Italian Man to Get First Bionic Hand that Lets Him Physically ‘Feel’ [Gallery]

The first bionic hand that allows an amputee to feel what they are touching will be transplanted later this year in a pioneering operation that could introduce a new generation of artificial limbs with sensory perception.

  • Photo: PrensiliaPhoto: Prensilia
  • Photo: PrensiliaPhoto: Prensilia
  • Photo: PrensiliaPhoto: Prensilia
  • Photo: PrensiliaPhoto: Prensilia
  • Photo: PrensiliaPhoto: Prensilia
  • Photo: PrensiliaPhoto: Prensilia

A bionic hand which allows the recipient to feel what they touch might soon be available for amputees.

The patient is an unnamed man in his 20s living in Rome, said Silvestro Micera of the Ecole Polytechnique Federale de Lausanne in Switzerland.

An Italian man who lost the lower section of his arm in an accident will have the hand attached, via electrodes clipped on to two of his main nerves, directly to his nervous system.

After the hand will be attached, it is expected that the patient will be able to control the movements of the hand as well as receiving touch signals from the hand’s skin sensors.

Tactile feedback will be provided to the user via touch sensors in each fingertip, the palm and the wrist, which will then send signals to the brain via a feedback loop.

If the experiment goes according to plan, the patient will actually have the ability to control the high-tech hand with his thoughts.

Dr. Silvestro Micera revealed details of the planned pioneering surgery at an American Association for the Advancement of Science meeting in Boston this week.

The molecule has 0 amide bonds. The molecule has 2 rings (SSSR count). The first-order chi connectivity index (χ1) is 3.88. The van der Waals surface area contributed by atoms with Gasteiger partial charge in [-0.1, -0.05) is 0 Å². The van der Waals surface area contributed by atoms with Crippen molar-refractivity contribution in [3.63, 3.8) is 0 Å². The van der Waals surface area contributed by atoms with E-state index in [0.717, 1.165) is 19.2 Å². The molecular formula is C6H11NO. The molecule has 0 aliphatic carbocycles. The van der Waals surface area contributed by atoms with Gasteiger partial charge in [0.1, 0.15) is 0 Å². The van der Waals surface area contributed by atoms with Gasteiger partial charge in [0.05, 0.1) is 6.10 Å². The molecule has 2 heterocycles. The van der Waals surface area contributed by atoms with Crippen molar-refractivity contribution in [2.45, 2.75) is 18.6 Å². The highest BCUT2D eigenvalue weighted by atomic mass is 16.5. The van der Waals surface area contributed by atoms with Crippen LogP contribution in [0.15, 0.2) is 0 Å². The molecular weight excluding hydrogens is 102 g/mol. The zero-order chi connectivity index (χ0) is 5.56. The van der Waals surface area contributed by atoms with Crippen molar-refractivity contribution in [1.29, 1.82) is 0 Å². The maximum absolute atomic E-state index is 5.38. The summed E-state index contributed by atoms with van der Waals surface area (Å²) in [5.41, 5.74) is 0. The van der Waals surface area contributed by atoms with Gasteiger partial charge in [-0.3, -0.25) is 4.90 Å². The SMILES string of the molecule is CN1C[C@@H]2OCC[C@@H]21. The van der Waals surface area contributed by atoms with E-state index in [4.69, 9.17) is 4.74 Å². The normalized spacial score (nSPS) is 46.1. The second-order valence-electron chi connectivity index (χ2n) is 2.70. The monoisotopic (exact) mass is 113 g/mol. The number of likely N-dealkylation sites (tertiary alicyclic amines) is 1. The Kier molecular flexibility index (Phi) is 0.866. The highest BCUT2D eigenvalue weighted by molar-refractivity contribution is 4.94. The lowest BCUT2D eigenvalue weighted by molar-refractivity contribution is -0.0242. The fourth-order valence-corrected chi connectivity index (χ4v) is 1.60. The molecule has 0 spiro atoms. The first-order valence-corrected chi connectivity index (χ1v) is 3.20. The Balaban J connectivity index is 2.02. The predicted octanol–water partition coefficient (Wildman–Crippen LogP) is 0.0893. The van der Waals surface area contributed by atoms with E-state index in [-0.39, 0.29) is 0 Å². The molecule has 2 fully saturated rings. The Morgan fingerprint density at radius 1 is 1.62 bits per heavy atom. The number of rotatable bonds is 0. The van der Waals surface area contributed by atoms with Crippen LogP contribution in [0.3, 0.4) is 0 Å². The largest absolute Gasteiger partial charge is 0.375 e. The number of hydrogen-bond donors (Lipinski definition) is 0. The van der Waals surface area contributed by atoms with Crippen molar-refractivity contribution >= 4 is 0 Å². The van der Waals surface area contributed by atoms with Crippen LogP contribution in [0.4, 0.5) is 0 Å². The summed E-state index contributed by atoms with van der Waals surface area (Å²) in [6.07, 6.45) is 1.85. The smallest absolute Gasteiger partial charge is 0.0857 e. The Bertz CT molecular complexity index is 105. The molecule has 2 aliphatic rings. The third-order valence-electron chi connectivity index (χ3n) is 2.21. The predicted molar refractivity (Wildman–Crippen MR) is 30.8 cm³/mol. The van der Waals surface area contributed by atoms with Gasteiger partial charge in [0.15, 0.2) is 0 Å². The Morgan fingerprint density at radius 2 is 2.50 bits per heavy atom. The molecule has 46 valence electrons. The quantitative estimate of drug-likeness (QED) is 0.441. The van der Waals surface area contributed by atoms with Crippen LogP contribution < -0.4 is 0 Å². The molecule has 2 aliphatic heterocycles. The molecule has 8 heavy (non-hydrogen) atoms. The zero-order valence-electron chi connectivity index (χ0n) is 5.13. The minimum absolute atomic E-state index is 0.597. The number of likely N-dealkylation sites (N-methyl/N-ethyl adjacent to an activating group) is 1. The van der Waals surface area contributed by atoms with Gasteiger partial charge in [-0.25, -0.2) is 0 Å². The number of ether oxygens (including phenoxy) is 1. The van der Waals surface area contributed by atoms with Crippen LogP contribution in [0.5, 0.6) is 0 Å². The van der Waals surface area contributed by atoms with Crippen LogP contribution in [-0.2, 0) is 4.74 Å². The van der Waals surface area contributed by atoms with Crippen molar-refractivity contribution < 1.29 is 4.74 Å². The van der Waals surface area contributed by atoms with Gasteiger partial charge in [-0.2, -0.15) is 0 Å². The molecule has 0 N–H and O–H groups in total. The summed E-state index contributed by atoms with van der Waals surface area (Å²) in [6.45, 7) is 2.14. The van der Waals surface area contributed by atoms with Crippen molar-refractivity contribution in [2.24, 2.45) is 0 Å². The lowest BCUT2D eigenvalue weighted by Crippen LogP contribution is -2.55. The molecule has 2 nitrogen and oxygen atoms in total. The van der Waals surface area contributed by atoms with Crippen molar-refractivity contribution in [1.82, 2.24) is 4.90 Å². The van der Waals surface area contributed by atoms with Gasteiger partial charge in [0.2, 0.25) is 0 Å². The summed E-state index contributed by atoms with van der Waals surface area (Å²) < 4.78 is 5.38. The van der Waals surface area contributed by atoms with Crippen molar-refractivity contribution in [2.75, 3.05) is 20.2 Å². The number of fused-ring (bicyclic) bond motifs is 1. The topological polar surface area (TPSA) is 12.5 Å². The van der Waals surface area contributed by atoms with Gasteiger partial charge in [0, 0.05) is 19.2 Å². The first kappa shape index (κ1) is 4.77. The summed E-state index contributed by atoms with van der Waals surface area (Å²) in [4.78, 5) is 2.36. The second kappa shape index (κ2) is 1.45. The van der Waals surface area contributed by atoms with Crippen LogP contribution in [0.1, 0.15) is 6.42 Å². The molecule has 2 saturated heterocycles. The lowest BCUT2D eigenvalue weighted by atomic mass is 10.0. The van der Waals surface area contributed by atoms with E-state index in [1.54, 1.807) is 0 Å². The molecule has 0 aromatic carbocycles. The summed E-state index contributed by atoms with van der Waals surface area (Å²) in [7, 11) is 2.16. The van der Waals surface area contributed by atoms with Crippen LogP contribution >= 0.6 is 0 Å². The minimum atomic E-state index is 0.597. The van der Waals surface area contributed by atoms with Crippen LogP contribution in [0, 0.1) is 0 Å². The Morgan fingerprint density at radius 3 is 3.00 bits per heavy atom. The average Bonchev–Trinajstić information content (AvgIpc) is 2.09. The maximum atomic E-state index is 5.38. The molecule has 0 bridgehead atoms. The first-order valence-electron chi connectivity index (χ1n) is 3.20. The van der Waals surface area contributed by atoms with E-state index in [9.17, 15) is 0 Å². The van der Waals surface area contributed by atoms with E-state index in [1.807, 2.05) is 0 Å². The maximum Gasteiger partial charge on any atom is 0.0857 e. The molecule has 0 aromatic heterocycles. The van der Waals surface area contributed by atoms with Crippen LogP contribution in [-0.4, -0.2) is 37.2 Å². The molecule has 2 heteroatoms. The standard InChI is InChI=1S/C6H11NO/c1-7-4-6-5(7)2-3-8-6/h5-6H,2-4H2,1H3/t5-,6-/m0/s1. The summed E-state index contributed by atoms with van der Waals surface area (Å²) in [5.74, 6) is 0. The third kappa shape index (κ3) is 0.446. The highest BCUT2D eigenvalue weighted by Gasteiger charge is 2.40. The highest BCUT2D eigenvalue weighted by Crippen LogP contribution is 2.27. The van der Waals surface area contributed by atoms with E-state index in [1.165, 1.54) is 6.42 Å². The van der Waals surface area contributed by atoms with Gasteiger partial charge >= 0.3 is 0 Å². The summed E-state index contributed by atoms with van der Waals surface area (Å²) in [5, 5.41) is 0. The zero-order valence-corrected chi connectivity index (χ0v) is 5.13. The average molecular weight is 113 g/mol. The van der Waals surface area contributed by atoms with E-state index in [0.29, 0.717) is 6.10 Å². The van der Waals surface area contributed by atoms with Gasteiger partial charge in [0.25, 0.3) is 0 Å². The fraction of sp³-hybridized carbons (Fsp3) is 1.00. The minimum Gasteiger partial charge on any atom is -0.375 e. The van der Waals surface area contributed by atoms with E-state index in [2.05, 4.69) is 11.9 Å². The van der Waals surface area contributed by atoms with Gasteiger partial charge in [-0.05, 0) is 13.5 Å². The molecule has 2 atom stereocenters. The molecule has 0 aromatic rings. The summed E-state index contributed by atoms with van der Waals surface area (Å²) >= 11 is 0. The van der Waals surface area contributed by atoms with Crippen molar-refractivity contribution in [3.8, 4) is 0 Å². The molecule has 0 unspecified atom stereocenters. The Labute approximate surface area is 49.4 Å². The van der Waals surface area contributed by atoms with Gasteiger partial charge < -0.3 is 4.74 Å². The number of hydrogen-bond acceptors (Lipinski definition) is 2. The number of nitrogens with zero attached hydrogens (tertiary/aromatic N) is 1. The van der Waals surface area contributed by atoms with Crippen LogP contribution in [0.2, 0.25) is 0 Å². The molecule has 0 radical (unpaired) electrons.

The doctor said about the invention: “This is real progress, real hope for amputees. It will be the first prosthetic that will provide real-time sensory feedback for grasping.”

He continued: “It is clear that the more sensory feeling an amputee has, the more likely you will get full acceptance of that limb.

“We could be on the cusp of providing new and more effective clinical solutions to amputees in the next year.”

The hand was initially developed as a research and educational tool by Prensilia, a spinoff firm of Italian public university Scuola Superiore Sant’Anna, says the NY Daily News.

Scientists there have worked for more than two decades in developing the “new generation hand prostheses.”

An earlier, portable model of the hand was temporarily attached to Pierpaolo Petruzziello in 2009, who lost half his arm in a car accident.

He was able to move the bionic hand’s fingers, clench them into a fist and hold objects. He said that he could feel the sensation of needles pricked into the hand’s palm, writes the Independent.

However, according to the Dr. Micera words, this earlier version of the hand had only two sensory zones whereas the latest prototype will send sensory signals back from all the fingertips, as well as the palm and the wrists to give a near life-like feeling in the limb.

The high tech prosthesis will be tested for a month, and if all goes according to plan, a permanent transplant might be ready by 2015.

“The idea would be that it could deliver two or more sensations. You could have a pinch and receive information from three fingers, or feel movement in the hand and wrist,” commented the doctor.

Mr. Micera added: “We have refined the interface (connecting the hand to the patient), so we hope to see much more detailed movement and control of the hand.”

Still there are some unsolved problems with the bionic hand. One of them is whether patients will be able to tolerate having such a limb attached to them all the time, or whether they would need to remove it periodically to give them a rest. As well as is how to conceal the wiring under the patient’s skin to make them less obtrusive.

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